Muffled or completely inaudible passenger announcements made by aircraft pilots and train drivers could soon be a thing of the past.
Research specialist Qinetiq is in discussions with aircraft manufacturers, including Airbus and Boeing, and rail industry tier-one suppliers about equipping vehicles with flat-panel speakers to improve the quality and clarity of music and announcements.
Flat-panel speakers are based on an electromagnetic exciter, which is attached to aircraft trim panels or the interior panels of trains, causing them to vibrate and generate noise. The speakers provide a more even distribution of sound, broader operating bandwidth and – particularly in aircraft – potential weight savings compared to conventional cone speakers, said Robert Coppard, business group manager for structural design at Qinetiq.
The technology, which was invented following military research into helicopter cabin noise 15 years ago, was licenced to NXT in 1994. But Qinetiq now has an exclusive licence to market it to the aerospace and rail industries. ‘We have an interest in rail, and we are looking at applications in which voice and speech intelligibility is important, where you can’t hear or understand the announcements. We are already talking to customers,’ he said.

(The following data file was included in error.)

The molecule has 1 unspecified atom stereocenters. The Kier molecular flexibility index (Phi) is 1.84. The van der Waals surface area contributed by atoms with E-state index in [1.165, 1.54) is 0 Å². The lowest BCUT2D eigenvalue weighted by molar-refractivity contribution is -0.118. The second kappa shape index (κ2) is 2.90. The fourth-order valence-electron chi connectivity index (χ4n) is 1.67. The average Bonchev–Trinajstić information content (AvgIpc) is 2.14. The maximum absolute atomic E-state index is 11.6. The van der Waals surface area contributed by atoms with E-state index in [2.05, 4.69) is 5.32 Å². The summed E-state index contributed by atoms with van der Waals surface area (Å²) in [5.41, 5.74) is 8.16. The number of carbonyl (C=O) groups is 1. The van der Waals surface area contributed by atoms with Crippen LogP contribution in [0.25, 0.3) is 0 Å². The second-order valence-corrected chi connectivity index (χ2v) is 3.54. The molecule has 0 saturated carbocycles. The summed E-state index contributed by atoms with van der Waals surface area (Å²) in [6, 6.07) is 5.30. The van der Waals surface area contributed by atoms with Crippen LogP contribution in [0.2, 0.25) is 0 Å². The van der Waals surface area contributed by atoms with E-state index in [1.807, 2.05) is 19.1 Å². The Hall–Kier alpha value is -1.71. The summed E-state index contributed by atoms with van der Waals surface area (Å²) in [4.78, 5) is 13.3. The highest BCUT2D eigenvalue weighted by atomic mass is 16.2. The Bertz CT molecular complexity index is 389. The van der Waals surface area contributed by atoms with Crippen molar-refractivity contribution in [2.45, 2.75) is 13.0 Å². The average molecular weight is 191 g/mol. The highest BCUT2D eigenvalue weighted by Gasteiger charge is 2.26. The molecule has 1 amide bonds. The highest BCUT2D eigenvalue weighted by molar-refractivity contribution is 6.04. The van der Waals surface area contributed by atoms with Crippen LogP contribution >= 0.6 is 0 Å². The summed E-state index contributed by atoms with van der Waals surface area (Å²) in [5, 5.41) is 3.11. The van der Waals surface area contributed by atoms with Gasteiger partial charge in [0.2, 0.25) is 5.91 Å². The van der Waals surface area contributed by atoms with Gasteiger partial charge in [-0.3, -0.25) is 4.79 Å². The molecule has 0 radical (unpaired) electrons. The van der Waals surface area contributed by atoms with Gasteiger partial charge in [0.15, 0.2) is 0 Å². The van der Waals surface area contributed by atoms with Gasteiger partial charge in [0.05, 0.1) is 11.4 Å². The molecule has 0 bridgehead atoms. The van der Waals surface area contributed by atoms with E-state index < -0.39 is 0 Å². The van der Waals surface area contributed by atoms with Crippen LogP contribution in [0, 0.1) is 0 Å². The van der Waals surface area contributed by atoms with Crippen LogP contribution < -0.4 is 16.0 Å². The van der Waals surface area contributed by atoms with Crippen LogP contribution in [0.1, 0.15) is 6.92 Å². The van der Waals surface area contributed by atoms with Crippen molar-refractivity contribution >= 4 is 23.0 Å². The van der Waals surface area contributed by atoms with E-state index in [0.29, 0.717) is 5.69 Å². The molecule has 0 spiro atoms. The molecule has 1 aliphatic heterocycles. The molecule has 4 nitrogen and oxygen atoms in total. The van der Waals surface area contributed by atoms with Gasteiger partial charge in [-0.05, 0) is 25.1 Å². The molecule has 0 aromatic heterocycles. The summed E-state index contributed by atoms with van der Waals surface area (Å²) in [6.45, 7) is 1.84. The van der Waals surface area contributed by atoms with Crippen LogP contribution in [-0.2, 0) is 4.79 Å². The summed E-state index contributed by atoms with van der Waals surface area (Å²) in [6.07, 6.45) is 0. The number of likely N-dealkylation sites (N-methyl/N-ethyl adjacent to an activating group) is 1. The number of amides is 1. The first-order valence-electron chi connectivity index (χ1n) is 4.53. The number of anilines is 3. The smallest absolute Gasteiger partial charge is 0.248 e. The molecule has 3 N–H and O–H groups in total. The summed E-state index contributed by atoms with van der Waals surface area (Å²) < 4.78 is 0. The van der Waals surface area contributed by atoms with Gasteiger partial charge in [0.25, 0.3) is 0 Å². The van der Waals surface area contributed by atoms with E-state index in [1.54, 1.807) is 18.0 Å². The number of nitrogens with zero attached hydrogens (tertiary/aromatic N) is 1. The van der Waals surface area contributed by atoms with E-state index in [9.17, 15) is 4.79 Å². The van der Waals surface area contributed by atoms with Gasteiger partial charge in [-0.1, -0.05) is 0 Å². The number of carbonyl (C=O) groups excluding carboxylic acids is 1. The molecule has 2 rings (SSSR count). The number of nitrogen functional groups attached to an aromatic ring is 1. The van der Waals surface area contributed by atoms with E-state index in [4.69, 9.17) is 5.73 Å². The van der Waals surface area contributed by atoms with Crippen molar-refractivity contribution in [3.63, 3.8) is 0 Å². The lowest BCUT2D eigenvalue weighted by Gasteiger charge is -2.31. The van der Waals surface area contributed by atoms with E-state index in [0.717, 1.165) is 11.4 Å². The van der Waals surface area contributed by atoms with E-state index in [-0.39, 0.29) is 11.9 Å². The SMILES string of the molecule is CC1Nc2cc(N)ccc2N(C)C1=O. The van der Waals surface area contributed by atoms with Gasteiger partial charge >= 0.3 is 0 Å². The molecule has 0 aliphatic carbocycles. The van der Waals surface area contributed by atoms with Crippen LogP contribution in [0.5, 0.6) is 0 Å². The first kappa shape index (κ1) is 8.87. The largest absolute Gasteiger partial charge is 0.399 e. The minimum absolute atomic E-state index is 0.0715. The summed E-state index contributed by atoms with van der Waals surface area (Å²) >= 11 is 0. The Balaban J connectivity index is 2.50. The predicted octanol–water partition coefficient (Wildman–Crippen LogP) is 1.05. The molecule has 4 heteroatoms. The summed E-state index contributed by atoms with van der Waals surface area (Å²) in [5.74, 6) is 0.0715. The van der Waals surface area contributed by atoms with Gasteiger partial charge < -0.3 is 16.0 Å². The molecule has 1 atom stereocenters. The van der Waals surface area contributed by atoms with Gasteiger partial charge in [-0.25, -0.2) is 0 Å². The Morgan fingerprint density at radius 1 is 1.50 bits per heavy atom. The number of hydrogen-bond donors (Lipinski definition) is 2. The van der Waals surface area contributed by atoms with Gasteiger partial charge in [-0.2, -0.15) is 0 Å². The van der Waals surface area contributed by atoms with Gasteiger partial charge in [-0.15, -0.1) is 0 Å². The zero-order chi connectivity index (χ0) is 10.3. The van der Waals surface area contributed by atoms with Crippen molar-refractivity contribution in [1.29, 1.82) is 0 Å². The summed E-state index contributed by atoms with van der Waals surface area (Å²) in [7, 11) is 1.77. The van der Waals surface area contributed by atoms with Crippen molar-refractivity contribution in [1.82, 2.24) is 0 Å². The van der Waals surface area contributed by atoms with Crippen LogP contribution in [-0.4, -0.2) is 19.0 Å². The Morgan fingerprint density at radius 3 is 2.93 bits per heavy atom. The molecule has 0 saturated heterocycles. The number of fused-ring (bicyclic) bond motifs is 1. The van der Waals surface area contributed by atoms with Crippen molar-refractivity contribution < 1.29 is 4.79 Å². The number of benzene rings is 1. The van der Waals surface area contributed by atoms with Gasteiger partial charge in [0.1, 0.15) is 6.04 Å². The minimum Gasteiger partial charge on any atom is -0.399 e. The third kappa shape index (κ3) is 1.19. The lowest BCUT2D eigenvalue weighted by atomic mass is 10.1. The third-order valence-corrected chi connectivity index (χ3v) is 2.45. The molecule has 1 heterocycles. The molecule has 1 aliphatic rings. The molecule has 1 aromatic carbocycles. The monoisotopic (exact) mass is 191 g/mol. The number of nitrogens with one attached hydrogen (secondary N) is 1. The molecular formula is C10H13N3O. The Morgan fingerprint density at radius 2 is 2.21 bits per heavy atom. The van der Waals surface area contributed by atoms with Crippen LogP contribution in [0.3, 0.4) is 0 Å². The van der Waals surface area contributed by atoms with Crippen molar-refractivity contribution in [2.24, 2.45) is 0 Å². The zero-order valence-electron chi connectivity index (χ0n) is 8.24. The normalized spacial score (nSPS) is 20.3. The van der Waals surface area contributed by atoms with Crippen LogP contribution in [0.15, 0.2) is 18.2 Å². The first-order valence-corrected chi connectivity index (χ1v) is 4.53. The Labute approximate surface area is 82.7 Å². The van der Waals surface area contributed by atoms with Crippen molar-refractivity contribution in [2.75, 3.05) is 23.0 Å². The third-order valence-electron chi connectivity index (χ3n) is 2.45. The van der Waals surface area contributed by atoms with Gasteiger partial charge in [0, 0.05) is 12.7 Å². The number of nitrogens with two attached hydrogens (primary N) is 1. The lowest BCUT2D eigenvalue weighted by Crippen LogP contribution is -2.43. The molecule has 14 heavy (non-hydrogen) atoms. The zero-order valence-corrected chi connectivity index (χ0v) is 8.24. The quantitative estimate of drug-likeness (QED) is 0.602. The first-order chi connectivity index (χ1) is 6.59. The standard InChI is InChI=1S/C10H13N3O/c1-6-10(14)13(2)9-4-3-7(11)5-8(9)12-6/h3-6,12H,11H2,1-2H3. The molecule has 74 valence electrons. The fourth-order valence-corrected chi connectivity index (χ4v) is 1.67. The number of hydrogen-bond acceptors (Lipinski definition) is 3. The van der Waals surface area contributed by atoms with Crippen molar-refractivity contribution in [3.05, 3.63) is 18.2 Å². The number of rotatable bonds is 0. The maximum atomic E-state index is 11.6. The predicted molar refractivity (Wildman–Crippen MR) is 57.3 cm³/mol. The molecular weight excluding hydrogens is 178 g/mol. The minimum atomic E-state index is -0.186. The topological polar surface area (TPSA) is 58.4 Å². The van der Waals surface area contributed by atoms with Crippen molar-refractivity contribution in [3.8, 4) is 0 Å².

Installing the speakers on trains is more complicated than aircraft, as less of the existing equipment can be used, including PA systems and interior panels, while space behind panels is also limited. As a result the company is far more advanced in marketing the technology to the aerospace industry, and the speakers have already been installed on three business jets through its work with Lufthansa Technik.
Coppard claimed 100 more aircraft could be equipped with the technology over the next 12 months. ‘It is going to go on to most production aircraft as it isn’t complex (to install) and the benefits are so great. I could see this becoming a generic,’ he said.
Following feedback from aircraft manufacturers the company is carrying out further development work involving fitting the devices to ceiling rather than wall panels, so seats do not have to be removed if the speakers require maintenance or replacement.